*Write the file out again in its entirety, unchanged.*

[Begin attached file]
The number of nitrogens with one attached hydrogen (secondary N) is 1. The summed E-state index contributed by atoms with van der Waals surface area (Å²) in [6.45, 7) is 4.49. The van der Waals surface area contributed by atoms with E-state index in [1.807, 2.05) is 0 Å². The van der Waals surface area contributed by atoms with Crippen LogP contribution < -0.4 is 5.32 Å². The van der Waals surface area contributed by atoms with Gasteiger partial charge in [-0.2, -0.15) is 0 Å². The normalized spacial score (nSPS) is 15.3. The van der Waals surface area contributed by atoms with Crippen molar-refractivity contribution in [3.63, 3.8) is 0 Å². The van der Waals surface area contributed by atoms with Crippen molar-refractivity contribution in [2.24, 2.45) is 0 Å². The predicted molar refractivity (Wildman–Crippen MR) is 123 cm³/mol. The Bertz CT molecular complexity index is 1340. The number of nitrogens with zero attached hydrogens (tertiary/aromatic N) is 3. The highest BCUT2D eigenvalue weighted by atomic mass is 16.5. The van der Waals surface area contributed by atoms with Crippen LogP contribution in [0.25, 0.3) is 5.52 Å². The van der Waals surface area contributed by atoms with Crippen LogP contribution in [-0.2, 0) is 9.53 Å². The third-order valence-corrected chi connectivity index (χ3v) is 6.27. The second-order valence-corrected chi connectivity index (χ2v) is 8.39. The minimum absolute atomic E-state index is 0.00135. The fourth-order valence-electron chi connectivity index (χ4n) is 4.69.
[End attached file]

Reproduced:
The number of nitrogens with one attached hydrogen (secondary N) is 1. The summed E-state index contributed by atoms with van der Waals surface area (Å²) in [6.45, 7) is 4.49. The van der Waals surface area contributed by atoms with E-state index in [1.807, 2.05) is 0 Å². The van der Waals surface area contributed by atoms with Crippen LogP contribution < -0.4 is 5.32 Å². The van der Waals surface area contributed by atoms with Gasteiger partial charge in [-0.2, -0.15) is 0 Å². The normalized spacial score (nSPS) is 15.3. The van der Waals surface area contributed by atoms with Crippen molar-refractivity contribution in [3.63, 3.8) is 0 Å². The van der Waals surface area contributed by atoms with Crippen molar-refractivity contribution in [2.24, 2.45) is 0 Å². The predicted molar refractivity (Wildman–Crippen MR) is 123 cm³/mol. The Bertz CT molecular complexity index is 1340. The number of nitrogens with zero attached hydrogens (tertiary/aromatic N) is 3. The highest BCUT2D eigenvalue weighted by atomic mass is 16.5. The van der Waals surface area contributed by atoms with Crippen LogP contribution in [0.25, 0.3) is 5.52 Å². The van der Waals surface area contributed by atoms with Crippen LogP contribution in [-0.2, 0) is 9.53 Å². The third-order valence-corrected chi connectivity index (χ3v) is 6.27. The second-order valence-corrected chi connectivity index (χ2v) is 8.39. The minimum absolute atomic E-state index is 0.00135. The fourth-order valence-electron chi connectivity index (χ4n) is 4.69.